pens. She wrote all her thoughts in the diary. When she was done
she started over again, writing new thoughts over the words she
had written, writing new thoughts over those, writing until the pens
were dry and the pages were a solid black of overlaid words.
"That is the mind," K. Barbie said when Aguirre finished,
"that is how the mind works."
Later, as they lay in the darkness, feeling the insects, Barbie
had asked, "If she was locked in how did she get food?"
"It is not important," Aguirre responded. "Saints live on
Aguirre was not sure where they had come from. From
downstream, was all he knew. They were travelling upstream, he
and Barbie and the corpses, rowing their way up as the river began
to narrow, the current increasing, the boat making less and less
headway. "What is at the top of the river?" Aguirre asked Barbie.
Barbie did not respond.
The river narrowed. The current increased. They rowed
until they were moving forward less than 100 meters a day. "We'll
have to turn back," said Aguirre, saying it loud enough that Barbie
could hear him through the sound of water. Barbie continued
rowing and together they continued, anchoring that night after
progressing 50 meters.
When they could only move forward 25 meters in a day,
they glimpsed a foot path on the east side of the jungle, barely
visible from the river. They did not stop when darkness fell but
continued rowing, trying to angle over to the east bank without
losing ground, gaining it finally as the moon set. They drove a
stake into the ground of the path, tethered the boat to it, lying down
on the benches to sleep fitfully.
When Aguirre awoke, K. Barbie was gone. Aguirre got out
of the boat, careful of the dead, and walked up the path. The path
was hardly wide enough for a single person. The jungle touched
him on both sides. The path slanted upwards slightly, razoring
through the forest. He met K. Barbie coming down the path,
limping in his single boot, carrying in his hands a square steel cage
containing chickens packed tightly against one other and unable to
"There are twelve," said K. Barbie. Aguirre counted them
carefully. There were indeed twelve. They followed the path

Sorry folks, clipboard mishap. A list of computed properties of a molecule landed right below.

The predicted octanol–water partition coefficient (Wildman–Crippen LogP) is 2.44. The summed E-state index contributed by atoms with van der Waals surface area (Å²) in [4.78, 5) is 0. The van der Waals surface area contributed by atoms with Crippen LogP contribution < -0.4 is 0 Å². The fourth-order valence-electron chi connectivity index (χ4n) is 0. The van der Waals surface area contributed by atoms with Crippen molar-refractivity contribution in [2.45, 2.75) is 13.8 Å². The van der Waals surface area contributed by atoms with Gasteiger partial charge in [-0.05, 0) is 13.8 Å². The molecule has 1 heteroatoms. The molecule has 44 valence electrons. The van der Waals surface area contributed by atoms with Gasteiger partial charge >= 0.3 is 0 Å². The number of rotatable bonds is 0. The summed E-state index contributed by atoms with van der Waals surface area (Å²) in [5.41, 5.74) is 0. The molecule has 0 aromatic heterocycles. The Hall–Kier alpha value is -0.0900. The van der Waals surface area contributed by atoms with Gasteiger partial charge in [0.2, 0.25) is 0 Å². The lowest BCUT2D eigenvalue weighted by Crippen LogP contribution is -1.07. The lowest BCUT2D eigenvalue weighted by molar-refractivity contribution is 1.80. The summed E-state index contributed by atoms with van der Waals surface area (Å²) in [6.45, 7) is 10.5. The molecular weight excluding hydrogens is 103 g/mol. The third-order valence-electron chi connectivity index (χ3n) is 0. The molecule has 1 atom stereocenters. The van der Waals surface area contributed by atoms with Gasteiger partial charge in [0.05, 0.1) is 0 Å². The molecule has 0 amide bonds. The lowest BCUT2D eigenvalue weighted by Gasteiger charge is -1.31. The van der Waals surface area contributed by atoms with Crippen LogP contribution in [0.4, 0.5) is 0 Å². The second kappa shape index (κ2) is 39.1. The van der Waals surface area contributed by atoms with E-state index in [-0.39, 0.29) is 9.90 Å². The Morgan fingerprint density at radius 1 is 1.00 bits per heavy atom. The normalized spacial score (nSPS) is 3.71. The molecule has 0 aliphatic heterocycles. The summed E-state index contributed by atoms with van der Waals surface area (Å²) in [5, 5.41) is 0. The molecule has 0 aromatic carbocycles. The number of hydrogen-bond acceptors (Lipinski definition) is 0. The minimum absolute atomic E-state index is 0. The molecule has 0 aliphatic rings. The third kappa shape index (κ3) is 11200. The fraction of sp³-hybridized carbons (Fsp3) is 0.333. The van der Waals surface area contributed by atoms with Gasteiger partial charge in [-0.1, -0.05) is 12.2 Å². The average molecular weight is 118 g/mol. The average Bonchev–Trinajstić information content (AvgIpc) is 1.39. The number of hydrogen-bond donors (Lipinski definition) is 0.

down to the boat.
They sat facing each other, letting the boat go, letting it
spin in idle circles, the chickens on the floor between them, bodies
fore and aft. They stared at each other, concentrating on not being
the first to catch the fever.
"Twelve chickens," said K. Barbie. "Twelve chickens,
used carefully, could make one a rich man."
They spun down the river, looking at each other, travelling
day and night, sleeping while sitting. Occasionally K. Barbie
opened his cracked lips to tell a story, but Aguirre could no longer
understand a word he said. Babble to babble, dust to dust, Aguirre
thought. Sometimes K. Barbie's hand would slip over the side of
the boat and trail pale in the water (still white, Aguirre thought, he
is still white, while I can feel the fever blackening me inside,
eating me hollow like a double handful of maggots). Barbie left
his hand there until the fish began to tug at it. Then he would pull
it free, laying it on the bench next to him. Aguirre watched it drip.
One day Barbie took a key from his pocket, unlocked the
cage, and slid the top off of it. The chickens burst free and were
everywhere in the boat. Soon they had discovered the dead bodies
and had migrated to them, pecking at them, slowly pecking the
flesh free from the bones. From then on K. Barbie freed them
during the day, gathering them at night to force them back into the
cage. Or rather forcing eleven of them back into the cage: he
could never make the final chicken fit. He held the twelfth chicken
in his arms, sleeping with it.
They were going down the river. During the day the
chickens pecked at the corpses, pecking them down to rough bone.
At night, K. Barbie and Aguirre stared at the caged chickens and